What the HAYnes? Hang onto that toilet brush, honey

Image by Brett Barrett, St. George News

HUMOR – Gender-equality advocates, feminists, and angry people in general: Gather your pitchforks and torches. We are storming the metaphorical castle of a group of Norwegian researchers who claim that the sharing of household chores will destine modern couples for divorce.

In the recent study, those researchers found that married couples who share household chores are 50 percent more likely to divorce than their more old-fashioned counterparts.

Not surprisingly, a recent poll of my friends determined that most likely the Norwegian study was conducted by a bunch of dudes who were fed up with being asked to pitch in.

“What we’ve seen is that sharing equal responsibility for work in the home doesn’t necessarily contribute to contentment,” Thomas Hansen, co-author of the study entitled “Equality in the Home” said. “One would think that break-ups would occur more often in families with less equality at home, but our statistics show the opposite.”

I know why. It is because women are so much better at housework than men. This is because most women are equipped with superhuman filth radar and it causes serious issues for men when it comes to housework.

From what I have noticed, men are sort of oblivious to messes and smells. An elk carcass could be rotting on the living room carpet, and rather than remove it, a man would measure it to determine whether or not it was a 400-class bull.

It is no surprise that sharing chores can lead to disagreements. There are so many decisions to be made: Is the chore necessary? How should it be performed? And when – when is the right time to clean that toilet?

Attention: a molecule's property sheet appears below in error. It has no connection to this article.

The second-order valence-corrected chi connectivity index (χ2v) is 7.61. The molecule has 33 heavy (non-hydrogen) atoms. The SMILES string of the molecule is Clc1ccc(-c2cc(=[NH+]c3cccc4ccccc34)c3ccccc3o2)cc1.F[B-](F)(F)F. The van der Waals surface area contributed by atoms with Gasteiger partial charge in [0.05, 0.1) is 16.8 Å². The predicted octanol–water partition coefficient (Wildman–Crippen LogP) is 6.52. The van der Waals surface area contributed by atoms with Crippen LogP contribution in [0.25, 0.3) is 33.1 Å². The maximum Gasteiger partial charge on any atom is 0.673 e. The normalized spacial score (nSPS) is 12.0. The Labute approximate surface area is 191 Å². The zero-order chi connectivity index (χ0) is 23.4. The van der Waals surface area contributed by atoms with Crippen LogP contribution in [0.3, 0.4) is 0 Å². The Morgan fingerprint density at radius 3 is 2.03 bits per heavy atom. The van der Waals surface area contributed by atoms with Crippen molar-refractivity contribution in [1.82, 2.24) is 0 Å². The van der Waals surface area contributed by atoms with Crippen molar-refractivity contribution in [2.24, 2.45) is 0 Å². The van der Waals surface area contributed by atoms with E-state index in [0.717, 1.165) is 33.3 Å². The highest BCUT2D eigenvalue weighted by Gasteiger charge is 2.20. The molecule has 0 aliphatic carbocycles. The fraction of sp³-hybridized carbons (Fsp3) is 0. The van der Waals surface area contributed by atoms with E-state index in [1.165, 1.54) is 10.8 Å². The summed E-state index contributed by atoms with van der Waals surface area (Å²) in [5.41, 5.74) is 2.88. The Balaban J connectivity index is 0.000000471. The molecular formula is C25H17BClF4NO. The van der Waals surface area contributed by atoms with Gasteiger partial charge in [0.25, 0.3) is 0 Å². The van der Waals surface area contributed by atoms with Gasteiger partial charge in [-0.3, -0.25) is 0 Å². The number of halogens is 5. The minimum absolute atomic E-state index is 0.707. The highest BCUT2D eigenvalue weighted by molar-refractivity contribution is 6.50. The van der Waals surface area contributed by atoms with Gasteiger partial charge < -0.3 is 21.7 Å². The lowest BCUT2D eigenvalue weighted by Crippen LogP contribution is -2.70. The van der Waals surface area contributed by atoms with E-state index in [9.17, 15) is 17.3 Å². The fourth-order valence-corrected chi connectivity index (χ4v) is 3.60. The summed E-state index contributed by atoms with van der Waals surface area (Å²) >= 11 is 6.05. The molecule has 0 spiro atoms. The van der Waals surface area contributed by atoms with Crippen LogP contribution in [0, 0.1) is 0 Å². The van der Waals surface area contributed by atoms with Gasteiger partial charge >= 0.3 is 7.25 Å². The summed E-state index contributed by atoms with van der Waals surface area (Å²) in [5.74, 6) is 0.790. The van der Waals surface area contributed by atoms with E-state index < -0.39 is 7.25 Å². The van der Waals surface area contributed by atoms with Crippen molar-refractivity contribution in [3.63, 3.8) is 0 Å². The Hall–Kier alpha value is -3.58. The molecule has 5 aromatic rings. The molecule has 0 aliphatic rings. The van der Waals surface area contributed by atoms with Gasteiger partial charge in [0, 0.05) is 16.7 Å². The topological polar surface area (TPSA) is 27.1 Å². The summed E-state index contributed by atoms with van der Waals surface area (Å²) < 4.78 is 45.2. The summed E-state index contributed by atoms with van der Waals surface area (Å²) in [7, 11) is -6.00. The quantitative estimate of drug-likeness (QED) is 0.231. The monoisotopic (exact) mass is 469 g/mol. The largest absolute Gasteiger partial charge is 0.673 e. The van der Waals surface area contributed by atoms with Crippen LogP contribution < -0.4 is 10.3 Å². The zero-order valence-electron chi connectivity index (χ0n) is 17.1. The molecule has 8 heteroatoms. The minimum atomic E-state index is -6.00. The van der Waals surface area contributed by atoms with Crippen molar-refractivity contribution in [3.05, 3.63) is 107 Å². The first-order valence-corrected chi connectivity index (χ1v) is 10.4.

Columnist Dave Barry wrote the following in regard to his wife and housekeeping: “She and I disagree on certain housekeeping issues, such as whether it’s OK for a house to contain dirt. Also smells. If NASA scientists really want to know about life on Mars, instead of sending up robots that keep finding rocks, they need to send my wife and have her take a whiff of the Martian atmosphere. If there’s a single one-celled organism anywhere on the planet, she’ll smell it.”

I am unsure what the results of this study mean for my marriage. My husband and I divide the housework 80/20, meaning 80 percent of the time I do the housework and 20 percent of the time my husband does the housework and then I redo it because he did it wrong. Does that mean, according to the Norwegians, that our marriage is in the clear? I hope so. I love having someone around to help me scrub the toilets incorrectly 20 percent of the time.

However, something tells me that disputes over how to properly load the dishwasher are only the tip of the marital discord iceberg. Hansen claimed that the higher divorce rate has less to do with housework and more to do with values held by more “modern” couples. He said, “Modern couples are just that, both in the way they divide up the chores and in their perception of marriage as being less sacred.”

To me, this seems a more likely cause for the higher divorce rate. Not many divorcées blame the demise of their marriage on improperly folded socks. But is it possible, the more we clean the less sacred we are? It’s either that or the rotting elk carcass in the living room.

 

Elise Haynes chronicles family life in her blog Haynes Family Yard Sale. Any opinions stated in this column are her own and not necessarily those of St. George News.

Email: news@stgnews.com

Twitter: @STGnews

Copyright St. George News, SaintGeorgeUtah.com LLC, 2012, all rights reserved.

 

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